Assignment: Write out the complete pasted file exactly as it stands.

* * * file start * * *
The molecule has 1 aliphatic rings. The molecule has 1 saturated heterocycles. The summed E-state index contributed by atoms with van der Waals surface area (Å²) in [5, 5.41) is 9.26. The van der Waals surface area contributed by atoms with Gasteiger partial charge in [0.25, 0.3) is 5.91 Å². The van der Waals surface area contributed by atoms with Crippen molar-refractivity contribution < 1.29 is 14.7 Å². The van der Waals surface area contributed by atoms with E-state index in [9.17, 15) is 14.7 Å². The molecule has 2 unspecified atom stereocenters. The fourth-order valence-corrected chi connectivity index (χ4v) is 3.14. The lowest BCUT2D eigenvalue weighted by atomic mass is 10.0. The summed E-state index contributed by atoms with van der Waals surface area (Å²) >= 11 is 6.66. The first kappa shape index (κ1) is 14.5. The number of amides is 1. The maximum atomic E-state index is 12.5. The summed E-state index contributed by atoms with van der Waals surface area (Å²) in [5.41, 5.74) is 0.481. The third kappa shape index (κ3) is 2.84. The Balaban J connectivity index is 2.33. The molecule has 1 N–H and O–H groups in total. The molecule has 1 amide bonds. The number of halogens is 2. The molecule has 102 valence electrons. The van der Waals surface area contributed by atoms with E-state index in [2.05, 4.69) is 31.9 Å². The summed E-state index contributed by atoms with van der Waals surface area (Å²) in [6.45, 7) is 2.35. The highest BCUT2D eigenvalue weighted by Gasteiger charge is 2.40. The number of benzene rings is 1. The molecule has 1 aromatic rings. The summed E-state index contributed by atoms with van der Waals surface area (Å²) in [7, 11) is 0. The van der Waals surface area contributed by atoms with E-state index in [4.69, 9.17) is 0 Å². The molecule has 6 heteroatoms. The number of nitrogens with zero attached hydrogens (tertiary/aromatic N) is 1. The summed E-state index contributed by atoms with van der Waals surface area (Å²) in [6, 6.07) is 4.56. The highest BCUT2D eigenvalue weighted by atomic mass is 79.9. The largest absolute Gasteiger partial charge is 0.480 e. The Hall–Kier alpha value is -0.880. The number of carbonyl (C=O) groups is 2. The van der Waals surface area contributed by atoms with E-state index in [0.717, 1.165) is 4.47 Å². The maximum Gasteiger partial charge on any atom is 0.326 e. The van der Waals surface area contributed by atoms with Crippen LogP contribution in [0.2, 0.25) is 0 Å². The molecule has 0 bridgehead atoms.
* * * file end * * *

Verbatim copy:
The molecule has 1 aliphatic rings. The molecule has 1 saturated heterocycles. The summed E-state index contributed by atoms with van der Waals surface area (Å²) in [5, 5.41) is 9.26. The van der Waals surface area contributed by atoms with Gasteiger partial charge in [0.25, 0.3) is 5.91 Å². The van der Waals surface area contributed by atoms with Crippen molar-refractivity contribution < 1.29 is 14.7 Å². The van der Waals surface area contributed by atoms with E-state index in [9.17, 15) is 14.7 Å². The molecule has 2 unspecified atom stereocenters. The fourth-order valence-corrected chi connectivity index (χ4v) is 3.14. The lowest BCUT2D eigenvalue weighted by atomic mass is 10.0. The summed E-state index contributed by atoms with van der Waals surface area (Å²) >= 11 is 6.66. The first kappa shape index (κ1) is 14.5. The number of amides is 1. The maximum atomic E-state index is 12.5. The summed E-state index contributed by atoms with van der Waals surface area (Å²) in [5.41, 5.74) is 0.481. The third kappa shape index (κ3) is 2.84. The Balaban J connectivity index is 2.33. The molecule has 1 N–H and O–H groups in total. The molecule has 1 amide bonds. The number of halogens is 2. The molecule has 102 valence electrons. The van der Waals surface area contributed by atoms with E-state index in [2.05, 4.69) is 31.9 Å². The summed E-state index contributed by atoms with van der Waals surface area (Å²) in [6.45, 7) is 2.35. The highest BCUT2D eigenvalue weighted by Gasteiger charge is 2.40. The number of benzene rings is 1. The molecule has 1 aromatic rings. The summed E-state index contributed by atoms with van der Waals surface area (Å²) in [7, 11) is 0. The van der Waals surface area contributed by atoms with E-state index in [4.69, 9.17) is 0 Å². The molecule has 6 heteroatoms. The number of nitrogens with zero attached hydrogens (tertiary/aromatic N) is 1. The summed E-state index contributed by atoms with van der Waals surface area (Å²) in [6, 6.07) is 4.56. The highest BCUT2D eigenvalue weighted by atomic mass is 79.9. The largest absolute Gasteiger partial charge is 0.480 e. The Hall–Kier alpha value is -0.880. The number of carbonyl (C=O) groups is 2. The van der Waals surface area contributed by atoms with E-state index in [0.717, 1.165) is 4.47 Å². The maximum Gasteiger partial charge on any atom is 0.326 e. The van der Waals surface area contributed by atoms with Crippen LogP contribution in [0.2, 0.25) is 0 Å². The molecule has 0 bridgehead atoms.